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Dan Greenfield MWF 8:05 AM 8:59 AM English Composition 2 12/07/12 The Death Penalty Crimes are committed every

y day. Some of them worse than others. The worst crimes get the worst punishment. That can mean capital punishment. Capital punishment is just another way of saying legal murder. Should it be allowed? This is one of the most debated issues in the criminal justice system. Hundreds of criminals are being killed legally at the hands of the government every day. Why you may ask, because they were convicted of killing one or more people. But the government can do it and get away with it. The death penalty is wrong and should be outlawed in all 50 states. The reasons why it should be outlawed are: the person could be innocent, it is not a good crime deterrent, and it does not cause closure for a victims families.

The most obvious reason it should be banned is that it is against the law. It says so in our constitution. The Eighth Amendment clearly states that the federal government is prohibited from using cruel and unusual punishment. Most people would have to say that sitting down in a chair and getting electrocuted until your dead or getting poison shoved in your veins is pretty cruel and unusual. Also when you put someone to death for committing murder you are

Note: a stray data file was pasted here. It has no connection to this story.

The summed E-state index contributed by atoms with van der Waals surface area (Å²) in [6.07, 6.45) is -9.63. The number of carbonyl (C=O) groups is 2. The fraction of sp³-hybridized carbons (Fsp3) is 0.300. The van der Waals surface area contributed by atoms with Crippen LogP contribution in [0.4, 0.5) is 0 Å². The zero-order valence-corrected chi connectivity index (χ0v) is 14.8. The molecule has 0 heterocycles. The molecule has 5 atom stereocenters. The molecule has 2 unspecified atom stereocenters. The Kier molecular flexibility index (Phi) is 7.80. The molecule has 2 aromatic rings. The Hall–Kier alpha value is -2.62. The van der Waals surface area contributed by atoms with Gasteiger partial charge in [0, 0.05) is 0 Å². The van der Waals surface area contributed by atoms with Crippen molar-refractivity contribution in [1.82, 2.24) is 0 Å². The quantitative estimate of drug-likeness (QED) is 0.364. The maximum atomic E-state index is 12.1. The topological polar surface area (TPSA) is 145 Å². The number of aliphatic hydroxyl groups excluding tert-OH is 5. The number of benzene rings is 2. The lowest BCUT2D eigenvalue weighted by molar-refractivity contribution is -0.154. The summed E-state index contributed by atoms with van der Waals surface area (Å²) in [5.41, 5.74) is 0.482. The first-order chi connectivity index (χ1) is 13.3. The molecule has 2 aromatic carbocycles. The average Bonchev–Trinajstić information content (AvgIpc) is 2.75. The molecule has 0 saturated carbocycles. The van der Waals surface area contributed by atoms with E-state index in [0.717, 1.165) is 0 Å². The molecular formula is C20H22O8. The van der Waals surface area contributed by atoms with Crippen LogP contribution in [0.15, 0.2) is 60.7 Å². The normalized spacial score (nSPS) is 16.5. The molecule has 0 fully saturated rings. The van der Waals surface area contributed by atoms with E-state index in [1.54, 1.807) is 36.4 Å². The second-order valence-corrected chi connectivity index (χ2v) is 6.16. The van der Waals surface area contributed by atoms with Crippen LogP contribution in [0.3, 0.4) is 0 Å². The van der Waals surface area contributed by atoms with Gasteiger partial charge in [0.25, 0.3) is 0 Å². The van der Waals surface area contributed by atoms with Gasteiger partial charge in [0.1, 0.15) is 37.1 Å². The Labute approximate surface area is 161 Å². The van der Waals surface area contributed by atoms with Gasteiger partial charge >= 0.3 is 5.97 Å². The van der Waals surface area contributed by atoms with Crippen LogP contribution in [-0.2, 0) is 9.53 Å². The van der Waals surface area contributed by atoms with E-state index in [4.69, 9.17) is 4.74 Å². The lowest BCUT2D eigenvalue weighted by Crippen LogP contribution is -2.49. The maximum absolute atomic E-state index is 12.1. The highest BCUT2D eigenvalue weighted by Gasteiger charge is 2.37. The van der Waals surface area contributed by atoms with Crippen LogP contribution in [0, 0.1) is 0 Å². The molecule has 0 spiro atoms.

committing an act of it as well, which is an eye for an eye. Evidently the government seems to not think so.

Another good reason to ban capital punishment is the person who was charged with the murder could actually be innocent and wrongfully accused. This means that an innocent person was put to death when instead they could have been in prison and found innocent later down the line. This makes a huge mess because it makes ordinary people afraid that they could be charged and killed for something they didnt do. It also makes the prosecutors and the judge who convicted them look bad. The Innocence Project program has shown that over 200 inmates, 15 that were on death row, were falsely convicted (Grey, 8). After one person who was innocent ended up being executed the death penalty should have been abolished right then and there. No amount of innocent life is an acceptable loss. The execution of innocent people is a major flaw in the death penalty and should be reason enough to get rid of capital punishment.

People who are for the death penalty say that the death penalty is a good crime deterrent. They say people are less likely to commit acts of murder if they face the chance of being killed themselves. There are plenty of reasons why this is not true. If this was the case then every state would have the death penalty. Homicide rates would be down, and they are not. America's top criminologists believe the threat or use of the death penalty does not reduce homicide rates any more than long-term imprisonment (Radelet, 503). The death penalty in no way acts as a crime deterrent and it does not bring closure to the victims families.

An additional reason people say that there should be a death penalty is that it serves